One Happy

Create Intentional Happiness


What is your aim in life? Money, fame, promotions, status, more things? The sobering reality is even after attaining these things, many people are still not satisfied or fulfilled. Is there something missing in your life, but you’re not sure what it is, or how to find it? Something that makes one question, “What would my life be like if I could only figure out what I’m looking for? How do I find my purpose?

What do people really and truly want most out of life? After quite a bit of research, I discovered there are ten things that consistently top the list of wants, and we all essentially want the same things!

Not surprisingly, what people really want falls in line with Psychologist Abraham Maslow’s hierarchy of needs (Motivation and Personality, 1954). Maslow made self-fulfillment and happiness a central part of his life’s work. He determined that self-actualization is deeply entrenched in the human desire, and is what people fundamentally want. Self-actualization refers to the need for personal growth and discovery that is present throughout a person’s life. Self-actualized people are fulfilled and doing all they are capable of. In self-actualization, a person comes to find a meaning to life that is important to them. It is the ultimate happy place, and it is at the top of the hierarchy.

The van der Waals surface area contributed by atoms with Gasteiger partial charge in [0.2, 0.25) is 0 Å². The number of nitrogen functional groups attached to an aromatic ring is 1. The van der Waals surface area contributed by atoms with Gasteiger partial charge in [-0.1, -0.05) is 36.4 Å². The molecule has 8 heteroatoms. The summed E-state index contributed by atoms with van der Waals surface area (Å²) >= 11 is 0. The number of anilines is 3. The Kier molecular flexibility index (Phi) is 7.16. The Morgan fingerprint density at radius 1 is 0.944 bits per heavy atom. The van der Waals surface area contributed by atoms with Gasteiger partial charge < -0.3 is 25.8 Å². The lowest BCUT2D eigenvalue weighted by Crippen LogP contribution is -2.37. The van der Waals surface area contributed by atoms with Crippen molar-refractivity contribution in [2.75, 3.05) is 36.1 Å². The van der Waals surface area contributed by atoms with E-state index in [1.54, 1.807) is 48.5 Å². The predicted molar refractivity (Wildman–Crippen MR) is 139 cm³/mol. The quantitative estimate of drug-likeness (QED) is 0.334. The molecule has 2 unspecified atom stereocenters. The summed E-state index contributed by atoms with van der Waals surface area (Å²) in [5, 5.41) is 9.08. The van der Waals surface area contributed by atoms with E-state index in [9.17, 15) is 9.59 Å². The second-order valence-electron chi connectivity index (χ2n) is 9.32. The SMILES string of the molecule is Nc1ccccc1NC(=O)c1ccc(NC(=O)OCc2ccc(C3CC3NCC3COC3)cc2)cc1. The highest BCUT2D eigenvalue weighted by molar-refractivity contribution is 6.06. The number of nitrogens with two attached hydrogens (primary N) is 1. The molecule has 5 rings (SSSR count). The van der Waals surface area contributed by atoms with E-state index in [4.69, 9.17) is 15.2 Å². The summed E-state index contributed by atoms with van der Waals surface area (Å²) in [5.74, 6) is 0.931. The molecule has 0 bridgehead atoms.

Musicians must make music, artists must paint, poets must write if they are to be ultimately at peace with themselves. What human beings can be, they must be. They must be true to their own nature. This need we may call self-actualization.

Abraham Maslow

Our most basic needs – the biological requirements for human survival and safety are the first two levels in the hierarchy, and according to Maslow all the other needs become secondary until these needs are met.

It makes perfect sense. At this most basic level a person who is preoccupied with finding their next meal may describe their happy place as a place where there is plenty of food. A starving person may feel that a guarantee of food for life will be perfect happiness. But once the basic need for nourishment is satisfied, his mind is free to think of the higher-level aspirations. As we move up the hierarchy of needs, with each level being satisfied, we move closer to the ultimate goal of self-actualization. 




In survey after survey on what people want out of life, “happiness” consistently ranks as the number one popular “want”.  But one doesn’t have to reach self-actualization to be happy.  Since happiness is a state of mind that means different things to different people, one could argue that if we are happy, our wants and needs have been met, and we can achieve happiness at any and all levels that satisfy us. 

Happiness means different things to each of us.  The motivation for self-actualization, or happiness leads people in different directions.  It may take the form of the desire to be an ideal mother, in another it may be expressed academically and in still another it may be expressed in sports, artwork or in inventions.